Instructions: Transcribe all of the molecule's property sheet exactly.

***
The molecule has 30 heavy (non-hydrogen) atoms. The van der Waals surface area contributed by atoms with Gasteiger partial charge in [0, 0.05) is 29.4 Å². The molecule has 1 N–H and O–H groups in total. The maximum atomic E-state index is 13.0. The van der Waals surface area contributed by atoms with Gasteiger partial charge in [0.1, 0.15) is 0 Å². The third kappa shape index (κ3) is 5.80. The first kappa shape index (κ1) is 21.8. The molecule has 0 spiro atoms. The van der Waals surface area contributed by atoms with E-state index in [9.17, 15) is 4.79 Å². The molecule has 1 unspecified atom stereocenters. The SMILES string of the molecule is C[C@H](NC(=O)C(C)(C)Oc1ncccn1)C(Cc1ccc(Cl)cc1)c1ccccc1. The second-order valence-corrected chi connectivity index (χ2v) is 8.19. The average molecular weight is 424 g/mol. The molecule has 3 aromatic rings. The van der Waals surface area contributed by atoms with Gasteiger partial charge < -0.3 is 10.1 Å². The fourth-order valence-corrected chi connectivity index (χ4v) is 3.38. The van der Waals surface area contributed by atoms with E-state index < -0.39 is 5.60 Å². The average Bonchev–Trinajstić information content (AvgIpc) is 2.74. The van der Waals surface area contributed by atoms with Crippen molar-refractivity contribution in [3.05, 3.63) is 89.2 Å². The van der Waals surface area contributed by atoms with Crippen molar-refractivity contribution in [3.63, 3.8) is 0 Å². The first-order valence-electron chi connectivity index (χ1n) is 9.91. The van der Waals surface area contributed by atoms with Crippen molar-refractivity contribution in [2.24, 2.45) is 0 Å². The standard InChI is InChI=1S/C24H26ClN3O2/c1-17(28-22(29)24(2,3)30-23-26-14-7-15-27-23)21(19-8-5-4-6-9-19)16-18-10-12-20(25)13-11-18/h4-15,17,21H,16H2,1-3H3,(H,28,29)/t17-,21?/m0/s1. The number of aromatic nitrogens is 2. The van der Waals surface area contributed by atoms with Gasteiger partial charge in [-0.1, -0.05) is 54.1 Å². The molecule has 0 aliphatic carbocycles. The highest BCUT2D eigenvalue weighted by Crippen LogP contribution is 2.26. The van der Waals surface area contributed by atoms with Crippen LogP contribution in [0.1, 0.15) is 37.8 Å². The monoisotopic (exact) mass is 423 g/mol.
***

The molecule has 30 heavy (non-hydrogen) atoms. The van der Waals surface area contributed by atoms with Gasteiger partial charge in [0, 0.05) is 29.4 Å². The molecule has 1 N–H and O–H groups in total. The maximum atomic E-state index is 13.0. The van der Waals surface area contributed by atoms with Gasteiger partial charge in [0.1, 0.15) is 0 Å². The third kappa shape index (κ3) is 5.80. The first kappa shape index (κ1) is 21.8. The molecule has 0 spiro atoms. The van der Waals surface area contributed by atoms with E-state index in [9.17, 15) is 4.79 Å². The molecule has 1 unspecified atom stereocenters. The SMILES string of the molecule is C[C@H](NC(=O)C(C)(C)Oc1ncccn1)C(Cc1ccc(Cl)cc1)c1ccccc1. The second-order valence-corrected chi connectivity index (χ2v) is 8.19. The average molecular weight is 424 g/mol. The molecule has 3 aromatic rings. The van der Waals surface area contributed by atoms with Gasteiger partial charge < -0.3 is 10.1 Å². The fourth-order valence-corrected chi connectivity index (χ4v) is 3.38. The van der Waals surface area contributed by atoms with E-state index < -0.39 is 5.60 Å². The average Bonchev–Trinajstić information content (AvgIpc) is 2.74. The van der Waals surface area contributed by atoms with Crippen molar-refractivity contribution in [3.05, 3.63) is 89.2 Å². The van der Waals surface area contributed by atoms with Crippen molar-refractivity contribution in [3.63, 3.8) is 0 Å². The first-order valence-electron chi connectivity index (χ1n) is 9.91. The van der Waals surface area contributed by atoms with Crippen molar-refractivity contribution in [2.24, 2.45) is 0 Å². The standard InChI is InChI=1S/C24H26ClN3O2/c1-17(28-22(29)24(2,3)30-23-26-14-7-15-27-23)21(19-8-5-4-6-9-19)16-18-10-12-20(25)13-11-18/h4-15,17,21H,16H2,1-3H3,(H,28,29)/t17-,21?/m0/s1. The number of aromatic nitrogens is 2. The van der Waals surface area contributed by atoms with Gasteiger partial charge in [-0.1, -0.05) is 54.1 Å². The molecule has 0 aliphatic carbocycles. The highest BCUT2D eigenvalue weighted by Crippen LogP contribution is 2.26. The van der Waals surface area contributed by atoms with Crippen LogP contribution in [0.1, 0.15) is 37.8 Å². The monoisotopic (exact) mass is 423 g/mol.